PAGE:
5. If one has the option, it is preferable to refrain from wearing newly laundered exterior garments(except on Shabbat)
* If the “freshness” has been taken out of a garment prior to the Nine Days (by having worn it for even a few moments), it may be worn. Some suggest before the Nine Days start to put on for a few moments any exterior garments you wish to wearin the coming
* EXCEPTION: The clothing of small children, which gets soiled frequently, may be laundered& worn during the Nine Days.

Aspects of Mourning On Tisha B’Av
Upon sundown, the laws of Tisha B’Av commence – consisting of the following expressions of mourning:
1. No eating or drinking until nightfall the following evening.
2. Other prohibitions include:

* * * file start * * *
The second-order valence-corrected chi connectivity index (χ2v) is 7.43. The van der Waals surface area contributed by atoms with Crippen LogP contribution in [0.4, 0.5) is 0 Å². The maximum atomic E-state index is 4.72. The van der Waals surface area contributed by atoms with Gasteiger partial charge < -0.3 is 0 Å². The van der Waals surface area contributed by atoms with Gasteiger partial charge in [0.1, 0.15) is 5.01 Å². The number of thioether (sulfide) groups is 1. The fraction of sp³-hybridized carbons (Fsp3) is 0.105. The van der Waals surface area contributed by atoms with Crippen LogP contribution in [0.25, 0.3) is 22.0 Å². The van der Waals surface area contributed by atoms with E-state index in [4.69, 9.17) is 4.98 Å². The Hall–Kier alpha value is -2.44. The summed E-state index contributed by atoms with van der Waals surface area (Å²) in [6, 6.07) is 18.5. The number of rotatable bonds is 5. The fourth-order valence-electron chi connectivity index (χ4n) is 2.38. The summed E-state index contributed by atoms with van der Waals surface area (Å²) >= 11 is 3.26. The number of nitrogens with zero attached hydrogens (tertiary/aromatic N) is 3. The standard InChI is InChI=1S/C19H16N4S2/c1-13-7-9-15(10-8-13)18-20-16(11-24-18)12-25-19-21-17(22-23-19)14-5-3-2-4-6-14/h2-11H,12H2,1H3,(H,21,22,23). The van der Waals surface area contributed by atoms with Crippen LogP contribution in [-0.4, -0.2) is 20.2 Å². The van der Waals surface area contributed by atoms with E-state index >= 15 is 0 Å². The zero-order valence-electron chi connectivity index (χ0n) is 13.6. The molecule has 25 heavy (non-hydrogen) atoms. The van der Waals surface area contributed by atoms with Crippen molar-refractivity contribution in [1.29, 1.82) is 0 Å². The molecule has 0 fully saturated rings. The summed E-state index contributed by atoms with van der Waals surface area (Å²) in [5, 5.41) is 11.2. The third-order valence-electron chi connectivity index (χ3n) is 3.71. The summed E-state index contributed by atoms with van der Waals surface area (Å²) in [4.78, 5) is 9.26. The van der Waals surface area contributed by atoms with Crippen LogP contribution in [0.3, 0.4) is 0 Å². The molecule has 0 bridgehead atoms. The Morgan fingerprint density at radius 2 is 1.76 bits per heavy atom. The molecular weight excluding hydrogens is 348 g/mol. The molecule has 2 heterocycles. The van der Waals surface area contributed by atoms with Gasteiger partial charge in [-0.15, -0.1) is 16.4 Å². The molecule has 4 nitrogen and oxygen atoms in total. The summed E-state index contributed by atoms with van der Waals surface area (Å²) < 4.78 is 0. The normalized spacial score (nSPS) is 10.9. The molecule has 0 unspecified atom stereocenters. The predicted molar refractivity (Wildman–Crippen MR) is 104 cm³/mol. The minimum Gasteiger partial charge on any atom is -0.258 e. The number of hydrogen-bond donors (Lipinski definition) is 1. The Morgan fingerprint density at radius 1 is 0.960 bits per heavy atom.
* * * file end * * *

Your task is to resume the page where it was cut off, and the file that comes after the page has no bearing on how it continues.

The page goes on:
*Any bathing or washing, except for removing specific dirt – e.g.from your the eyes(OC 554:9, 11). (Upon rising in the morning, before prayers, or after using the bathroom, wash only the fingers.)
*Anointing oneself for pleasure. (Deodorant is permitted.)
* Having marital relations.
* Wearing leather shoes. (Leather belts may be worn.)
* Learning Torah. It is permitted to learn texts relevant to Tisha B’Av and mourning — e.g. the Book of Lamentations, Book of Job, parts of Tractate Moed Katan, Gittin 56-58, Sanhedrin 104, Yerushalmi end of Ta’anit, and the Laws of Mourning. In depth study should be avoided.
3. Other mourning practices include:
* Sitting no higher than a foot off the ground. After midday, one may sit on a chair.
* Not engaging in business or other distracting labors, unless it will result in a substantial loss.
* Refraining from greeting others or offering gifts.
*Avoiding idle chatter or leisure activities.